Perhaps contrary to your intuition is the idea that the study of God could have anything to say about the study of economy. And in some important way, you'd be right. In the first place, theology does not say anything about human economy; theology studies God. But in the Christian tradition, the revelation of God to Man was also the revelation of Man to Man. This is because Christians believe Jesus was both fully Man and fully God. As such, the study of God is also the study of man. And so in learning the truth about man, we learn things that we necessarily need to incorporate into our economic thinking. That is, if our economics is going to have any basis in reality, any basis in the nature of man.
Theology can teach us about anthropology, and anthropology is, or ought be, the basis of economics. And so Cavanaugh's book teaches us about human anthropology. His first major argument is that democratic capitalism explicitly condemns the notion of a public telos, a public purpose, and that this is a bad thing:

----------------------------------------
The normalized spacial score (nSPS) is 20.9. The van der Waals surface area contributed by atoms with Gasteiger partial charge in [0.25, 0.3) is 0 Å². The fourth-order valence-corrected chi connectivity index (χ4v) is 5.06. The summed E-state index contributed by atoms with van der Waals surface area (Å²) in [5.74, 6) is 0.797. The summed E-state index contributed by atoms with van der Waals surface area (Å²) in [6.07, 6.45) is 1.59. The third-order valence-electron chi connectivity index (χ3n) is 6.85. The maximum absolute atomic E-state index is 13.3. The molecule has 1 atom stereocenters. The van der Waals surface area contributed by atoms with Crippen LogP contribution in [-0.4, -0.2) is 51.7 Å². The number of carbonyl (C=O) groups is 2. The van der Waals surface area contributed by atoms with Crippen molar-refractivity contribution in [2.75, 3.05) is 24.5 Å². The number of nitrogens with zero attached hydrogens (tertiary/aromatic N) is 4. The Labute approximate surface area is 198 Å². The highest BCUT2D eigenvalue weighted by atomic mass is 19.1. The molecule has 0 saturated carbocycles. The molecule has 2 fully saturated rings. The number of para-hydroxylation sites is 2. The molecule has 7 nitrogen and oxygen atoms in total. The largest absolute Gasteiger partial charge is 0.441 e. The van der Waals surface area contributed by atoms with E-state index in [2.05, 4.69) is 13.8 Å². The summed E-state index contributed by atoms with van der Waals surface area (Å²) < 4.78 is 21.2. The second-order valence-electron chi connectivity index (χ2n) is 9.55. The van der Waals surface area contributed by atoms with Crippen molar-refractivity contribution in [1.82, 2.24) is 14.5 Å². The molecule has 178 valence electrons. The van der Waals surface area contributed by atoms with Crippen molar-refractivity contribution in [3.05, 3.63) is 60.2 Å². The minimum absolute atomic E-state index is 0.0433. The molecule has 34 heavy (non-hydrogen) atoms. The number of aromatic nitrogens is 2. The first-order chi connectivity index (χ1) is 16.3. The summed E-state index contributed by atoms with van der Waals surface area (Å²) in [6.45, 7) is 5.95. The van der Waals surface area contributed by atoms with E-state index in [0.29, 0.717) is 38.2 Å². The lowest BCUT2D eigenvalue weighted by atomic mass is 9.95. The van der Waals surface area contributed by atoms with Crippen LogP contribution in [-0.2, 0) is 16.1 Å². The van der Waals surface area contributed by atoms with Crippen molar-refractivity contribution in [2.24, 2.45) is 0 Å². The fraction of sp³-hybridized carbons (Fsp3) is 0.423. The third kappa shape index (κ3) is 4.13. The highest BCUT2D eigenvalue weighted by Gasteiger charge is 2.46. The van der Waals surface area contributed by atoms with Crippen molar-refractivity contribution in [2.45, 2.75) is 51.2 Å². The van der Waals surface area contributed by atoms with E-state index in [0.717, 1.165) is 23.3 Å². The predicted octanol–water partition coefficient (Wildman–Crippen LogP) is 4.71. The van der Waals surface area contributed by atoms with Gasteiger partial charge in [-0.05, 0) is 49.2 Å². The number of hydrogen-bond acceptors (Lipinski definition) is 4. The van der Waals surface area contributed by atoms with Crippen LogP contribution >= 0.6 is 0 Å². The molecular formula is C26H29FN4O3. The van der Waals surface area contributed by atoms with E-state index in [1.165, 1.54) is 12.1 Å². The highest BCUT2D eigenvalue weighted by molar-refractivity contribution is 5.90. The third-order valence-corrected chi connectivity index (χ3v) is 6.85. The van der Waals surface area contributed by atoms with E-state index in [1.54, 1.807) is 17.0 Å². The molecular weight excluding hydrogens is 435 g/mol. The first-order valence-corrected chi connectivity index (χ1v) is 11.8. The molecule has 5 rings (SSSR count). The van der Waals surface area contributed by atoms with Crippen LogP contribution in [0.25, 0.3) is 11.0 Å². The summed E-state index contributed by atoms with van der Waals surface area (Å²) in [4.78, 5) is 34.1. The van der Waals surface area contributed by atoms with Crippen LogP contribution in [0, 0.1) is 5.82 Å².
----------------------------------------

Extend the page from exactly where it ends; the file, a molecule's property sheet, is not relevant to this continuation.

All of this indicates that there are true desires and false desires, and we need a telos to tell the difference between them. The second corollary of free-market economics is that freedom is maximized in the absence of a common telos. A market is free if individuals are free to choose their own ends based on nothing more than their own wants. (pp.10)I am following along with the professor until he states his "second corollary" of free-market economics, which seems to me to be largely of his own convenient invention. He says that free-market economists believe 'freedom is maximized' in the absence of a common telos. Is that quite right? Yes, but it's not the whole story, or the most important part of the story. If he is going to criticize the free-market economists, he ought to fairly represent their argument. They do not love freedom qua freedom. They value freedom because they believe that freedom is the key to the maximization of prosperity. They also believe that the free market best respects the the nature of man. So the point of the free economy is not just that people are free; it is that this freedom is most conducive to human flourishing and creating wealth - i.e., moving people out of poverty. So I think Prof. Cavanaugh, at least in these first few chapters, is misreading the free-market economists and making a straw-man argument. He is correct about the necessity of a telos - nothing can or ought to happen in a moral or spiritual vacuum, economic choices included. (Whether it ought or can be common to all members of a society is another question.) But he is not fairly representing their whole argument, he is reducing it to love of freedom for freedom's sake.